A recent global Gallup study asked: “What makes a great life?” (1)
The basics were at the top of the list: law and order (safety) followed by food and shelter, and for the last 80 years to have a family and to own a home and live in peace. However, there’s a new global dream on the list, and it surprised them.
The new dream, shared around the world, is to have a “great job.”
Everyone, everywhere wants to live the “best life imaginable.” The study found that to achieve this, you must have a “great job.” You might ask yourself, “What is a great job?” especially if you’ve never had one.
The definition of a good job is a living wage and working full-time. According to the study, the differentiator is this: “Employees are engaged in meaningful and fulfilling work and feeling they are experiencing real individual growth and development in the workplace.”
The sad news is just 15% of the world’s workers are engaged in the workplace (1). Engaged workers drive your business, they inspire teams, solve problems instead of creating them, volunteer in the community, have far better health and wellbeing, and fewer workplace accidents, and little to no mistakes and defects. So with 85% of workers being disengaged, organizations have a lot of work to do on this front.
So if C-levels say they are interested in employee safety and engagement, here are 10 sure-fire ways to tell if that is true:
- They invest in the right things. “The quality of managers and team leaders is the single biggest factor in your organization’s long-term success” (1). They are investing in the tools, training, and development of their managers. “Inspirational messages are important. However, they’ll have no significant impact unless leaders build a strategy to bring multiple teams together and make great decisions,” according to Gallup (1).
- They know that feedback is key. Consider this: 47% of employees report that they received feedback from their manager “a few times or less” in the past year. Only 26% said that the feedback was helpful (1). C-levels who care about safety are investing the time and money in creating a culture of high employee development to build the most productive environment for the business and the employees. They don’t just talk about it. They are putting their money where their mouth is.
- They value employees for their strengths. C-levels who care about safety are interested in productive conversations about building employees’ strengths. They want their managers to understand how employees think, feel, and respond to situations, not just what they are doing wrong. Employees, like everyone else, want to feel valued and that they belong.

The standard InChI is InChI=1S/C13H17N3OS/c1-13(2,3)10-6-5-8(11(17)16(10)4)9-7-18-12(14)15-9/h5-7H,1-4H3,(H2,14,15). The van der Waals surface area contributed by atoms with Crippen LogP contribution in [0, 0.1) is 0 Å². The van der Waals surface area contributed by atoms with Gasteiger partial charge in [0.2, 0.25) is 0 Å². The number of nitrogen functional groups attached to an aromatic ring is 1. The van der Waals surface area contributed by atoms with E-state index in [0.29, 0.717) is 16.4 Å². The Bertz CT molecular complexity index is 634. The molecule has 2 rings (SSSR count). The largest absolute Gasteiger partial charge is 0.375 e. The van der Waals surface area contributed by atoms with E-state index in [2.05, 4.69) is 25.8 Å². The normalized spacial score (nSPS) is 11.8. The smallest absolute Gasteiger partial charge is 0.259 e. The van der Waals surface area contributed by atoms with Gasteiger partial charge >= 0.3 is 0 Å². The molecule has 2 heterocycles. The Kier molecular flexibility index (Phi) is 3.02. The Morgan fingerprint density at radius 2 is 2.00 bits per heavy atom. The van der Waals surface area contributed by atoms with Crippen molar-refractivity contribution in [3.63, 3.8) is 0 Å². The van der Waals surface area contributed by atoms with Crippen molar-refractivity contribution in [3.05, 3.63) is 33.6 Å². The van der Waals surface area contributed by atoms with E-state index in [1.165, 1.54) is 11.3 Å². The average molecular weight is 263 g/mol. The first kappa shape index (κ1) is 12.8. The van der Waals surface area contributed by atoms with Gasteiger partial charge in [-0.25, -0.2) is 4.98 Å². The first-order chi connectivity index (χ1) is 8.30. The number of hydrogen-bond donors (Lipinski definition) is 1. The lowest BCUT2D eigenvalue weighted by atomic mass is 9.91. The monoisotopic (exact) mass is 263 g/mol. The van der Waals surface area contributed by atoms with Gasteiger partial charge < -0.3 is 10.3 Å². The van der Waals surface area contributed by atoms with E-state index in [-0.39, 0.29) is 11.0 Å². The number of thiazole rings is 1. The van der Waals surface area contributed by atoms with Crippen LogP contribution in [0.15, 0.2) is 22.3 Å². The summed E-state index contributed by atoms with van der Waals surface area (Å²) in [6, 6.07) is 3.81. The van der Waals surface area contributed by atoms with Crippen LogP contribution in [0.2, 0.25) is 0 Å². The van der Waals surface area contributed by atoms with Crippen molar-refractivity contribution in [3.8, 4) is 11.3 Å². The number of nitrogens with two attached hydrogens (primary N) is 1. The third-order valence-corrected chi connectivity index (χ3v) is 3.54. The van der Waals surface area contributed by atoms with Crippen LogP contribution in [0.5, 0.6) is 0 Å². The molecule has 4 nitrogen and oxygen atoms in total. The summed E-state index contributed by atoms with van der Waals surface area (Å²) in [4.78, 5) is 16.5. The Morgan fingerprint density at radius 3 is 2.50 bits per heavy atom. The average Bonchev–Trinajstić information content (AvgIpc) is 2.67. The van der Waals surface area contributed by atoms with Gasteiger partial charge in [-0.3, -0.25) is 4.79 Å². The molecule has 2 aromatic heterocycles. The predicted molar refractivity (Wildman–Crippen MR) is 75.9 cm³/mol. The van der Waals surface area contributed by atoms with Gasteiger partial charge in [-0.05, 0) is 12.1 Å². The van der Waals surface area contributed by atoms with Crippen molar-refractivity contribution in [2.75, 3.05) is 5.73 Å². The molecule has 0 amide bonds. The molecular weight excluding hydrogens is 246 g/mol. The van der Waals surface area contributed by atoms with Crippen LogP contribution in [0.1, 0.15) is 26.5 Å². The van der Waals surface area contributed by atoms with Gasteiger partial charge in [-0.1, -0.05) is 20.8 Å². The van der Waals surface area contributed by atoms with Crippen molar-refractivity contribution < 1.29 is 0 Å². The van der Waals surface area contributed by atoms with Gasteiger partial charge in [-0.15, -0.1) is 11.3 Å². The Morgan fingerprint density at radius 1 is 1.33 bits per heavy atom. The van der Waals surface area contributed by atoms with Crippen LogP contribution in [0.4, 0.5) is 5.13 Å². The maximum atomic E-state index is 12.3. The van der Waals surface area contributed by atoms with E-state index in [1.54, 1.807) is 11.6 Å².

- They have a zero tolerance for offensive and discriminatory behavior. C-levels who care about safety double down on respect for one another. They ensure managers formally and informally commit to this standard. They communicate and enforce the policy at all times. Top leader’s behavior determines what is ok for the rest of the organization.
- They have a digital system for reporting issues and a protocol for how to handle them is in place at all times. Nothing else matters until C-levels create a cultural requirement and a robust system in place for reporting issues. They want to know the good, bad, and the ugly.
They don’t blame when something is reported – they have a system in place for investigating consistently and use the information to drive change and improvement. Employees are never afraid to speak up because they trust that the employer has a genuine interest in knowing what needs to be improved.
- They have clear criteria for defining success. C-levels spend extra time making sure the organization’s principles are clear. Criteria for success is defined, objective, measured with targets in place. They understand that this is how they will attract and retain the best workers. It’s part of the recruiting strategy as well as the overall strategy on how to win!
- They carefully pick their managers. C-levels understand that having leaders who will do what is right builds the integrity of their safety culture organically. They build relationships – connecting team members, being aware of what is happening on their teams, and resolving conflicts before they escalate.
- They treat every employee with respect. From the janitor who cleans the bathrooms to the top of the organization – respect is given. They understand that if they give respect, they will get it as well. Highly safe companies have engaged employees who feel respected.
- They strive for gender balanced teams. C-levels who care about safety know that women have an essential role in keeping people safe. Gender-balanced workgroups get more work done and have a more substantial capability to meet the customers’ needs. On average, women are more engaged than men and tend to have more engaged employees.
- They go beyond feedback; they give recognition or praise for doing good. Having a system for feedback is essential. A C-level knows that focusing on this process; they will see an improvement in quality, a reduction in absenteeism, and shrinkage. Employees who do not feel adequately recognized are twice as likely to quit in the next year (1).
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